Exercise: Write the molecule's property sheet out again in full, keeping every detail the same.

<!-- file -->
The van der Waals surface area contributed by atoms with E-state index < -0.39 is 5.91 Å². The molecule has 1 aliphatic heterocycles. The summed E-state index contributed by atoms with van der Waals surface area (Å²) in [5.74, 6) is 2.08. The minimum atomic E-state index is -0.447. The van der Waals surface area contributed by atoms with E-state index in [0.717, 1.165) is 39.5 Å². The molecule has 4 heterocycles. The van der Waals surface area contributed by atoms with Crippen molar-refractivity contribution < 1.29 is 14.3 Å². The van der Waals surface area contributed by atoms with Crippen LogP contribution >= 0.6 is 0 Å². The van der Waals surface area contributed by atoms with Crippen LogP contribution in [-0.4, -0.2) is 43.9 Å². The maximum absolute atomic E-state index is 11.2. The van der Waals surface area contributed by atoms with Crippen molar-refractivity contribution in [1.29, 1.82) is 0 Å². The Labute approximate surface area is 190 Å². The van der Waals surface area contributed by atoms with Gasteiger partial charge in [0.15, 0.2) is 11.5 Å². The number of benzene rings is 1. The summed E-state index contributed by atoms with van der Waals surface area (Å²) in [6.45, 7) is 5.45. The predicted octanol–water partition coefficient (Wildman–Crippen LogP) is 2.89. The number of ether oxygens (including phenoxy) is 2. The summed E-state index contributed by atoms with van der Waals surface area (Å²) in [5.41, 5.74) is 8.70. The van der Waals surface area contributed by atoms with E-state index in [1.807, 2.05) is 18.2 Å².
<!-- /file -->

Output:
The van der Waals surface area contributed by atoms with E-state index < -0.39 is 5.91 Å². The molecule has 1 aliphatic heterocycles. The summed E-state index contributed by atoms with van der Waals surface area (Å²) in [5.74, 6) is 2.08. The minimum atomic E-state index is -0.447. The van der Waals surface area contributed by atoms with E-state index in [0.717, 1.165) is 39.5 Å². The molecule has 4 heterocycles. The van der Waals surface area contributed by atoms with Crippen molar-refractivity contribution < 1.29 is 14.3 Å². The van der Waals surface area contributed by atoms with Crippen LogP contribution >= 0.6 is 0 Å². The van der Waals surface area contributed by atoms with Crippen LogP contribution in [-0.4, -0.2) is 43.9 Å². The maximum absolute atomic E-state index is 11.2. The van der Waals surface area contributed by atoms with Crippen molar-refractivity contribution in [1.29, 1.82) is 0 Å². The Labute approximate surface area is 190 Å². The van der Waals surface area contributed by atoms with Gasteiger partial charge in [0.15, 0.2) is 11.5 Å². The number of benzene rings is 1. The summed E-state index contributed by atoms with van der Waals surface area (Å²) in [6.45, 7) is 5.45. The predicted octanol–water partition coefficient (Wildman–Crippen LogP) is 2.89. The number of ether oxygens (including phenoxy) is 2. The summed E-state index contributed by atoms with van der Waals surface area (Å²) in [5.41, 5.74) is 8.70. The van der Waals surface area contributed by atoms with E-state index in [1.807, 2.05) is 18.2 Å².